There are arguments over what causes Rosacea. While the experts continue to discuss this and analyze it look for treatments that actually give results. I try hard not to promote any specific brand or technique in this column but if you have not read of the research by Dr. Peter T. Pugliese on Rosacea, I recommend that you do so. His association between the demodex mite and rosacea has recently been validated by research at a university in England. In a nutshell, he did research based on the theoretical question: what if Rosacea is caused by the migration of the dermodex mite from the scalp onto the face to feed on the active oil glands. Anything that increases the heat on the skin would increase the activity of the mite leading to the stinging and burning some clients’ experience. While some of the population never experiences a problem, those with lighter skin tones may well experience this “curse of the Celts,” and develop a sensitivity that manifests itself in redness and vesicles generally starting in the mid-thirties. Dr. Pugliese went on to look for a way to eradicate the mite from the skin. The resulting professional serum and home care product use rosemary and evening primrose oil. I always caution technicians and clients not to attempt to concoct a product using their essential oils. Too much rosemary and you cause irritation, not reduce it.

The fourth category is the client with maturing skin. Again, we have many treatments in our arsenal and new ones are being developed. We need to constantly be reading to stay aware of new advancements in antioxidants and cosmecutical based products that offer more than “hope in a jar.” We need to get the documentation or find out what testing was done and how (in clinic or independent laboratory.) We need to adopt the medical mindset – the scientific mindset and look for proof of results. This will gain us more respect from the medical community and from our clients. Offer treatments and get results – under promise and over perform. These clients are generally very open to both salon treatments and home care. They are ready to be a part of the team and work to achieve more youthful, healthier looking skin.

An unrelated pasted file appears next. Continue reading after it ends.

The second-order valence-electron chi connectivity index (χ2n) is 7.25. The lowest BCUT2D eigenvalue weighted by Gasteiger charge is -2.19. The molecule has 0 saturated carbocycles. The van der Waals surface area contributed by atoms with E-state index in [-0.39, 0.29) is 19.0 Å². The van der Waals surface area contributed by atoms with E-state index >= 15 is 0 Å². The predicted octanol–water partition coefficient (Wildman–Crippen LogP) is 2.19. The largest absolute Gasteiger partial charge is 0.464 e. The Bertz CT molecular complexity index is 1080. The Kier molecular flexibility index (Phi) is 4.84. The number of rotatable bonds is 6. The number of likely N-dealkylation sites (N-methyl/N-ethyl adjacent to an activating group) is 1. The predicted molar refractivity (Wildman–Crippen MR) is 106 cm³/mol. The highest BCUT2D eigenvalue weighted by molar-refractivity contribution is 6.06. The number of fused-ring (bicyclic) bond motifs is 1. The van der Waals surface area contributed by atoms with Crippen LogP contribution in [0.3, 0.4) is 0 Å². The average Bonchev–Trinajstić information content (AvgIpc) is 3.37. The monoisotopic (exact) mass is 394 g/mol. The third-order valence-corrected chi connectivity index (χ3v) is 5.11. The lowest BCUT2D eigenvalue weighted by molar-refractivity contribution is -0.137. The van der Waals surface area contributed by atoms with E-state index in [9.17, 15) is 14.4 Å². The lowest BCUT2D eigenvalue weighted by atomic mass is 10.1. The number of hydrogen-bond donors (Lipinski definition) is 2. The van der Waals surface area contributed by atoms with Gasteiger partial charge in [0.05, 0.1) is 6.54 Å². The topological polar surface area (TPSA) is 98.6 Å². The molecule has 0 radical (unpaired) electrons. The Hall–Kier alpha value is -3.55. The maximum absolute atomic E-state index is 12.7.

With each category that we have discussed we must have a diversity of treatments available to meet the ethnic diversities of the client base. Technicians must be knowledgeable as regards the Fitzpatrick Skin Typing Scale and recognize what treatments are appropriate for each Fitzpatrick Type. The more active melanin there is present in the skin, the higher the risk for hyperpigmentation as the result of any trauma we create on the skin. We must adapt our treatments to respect how these skins respond. Causing irritation or trauma can result in a hyperpigmentation spot that can last up to two years. We need to ask our manufacturers for each treatment they recommend not only what skin conditions it is suitable for but if there are risks or ramifications based on skin tone. The more ethnically diverse our client base the broader the range of treatments we need to be prepared to offer.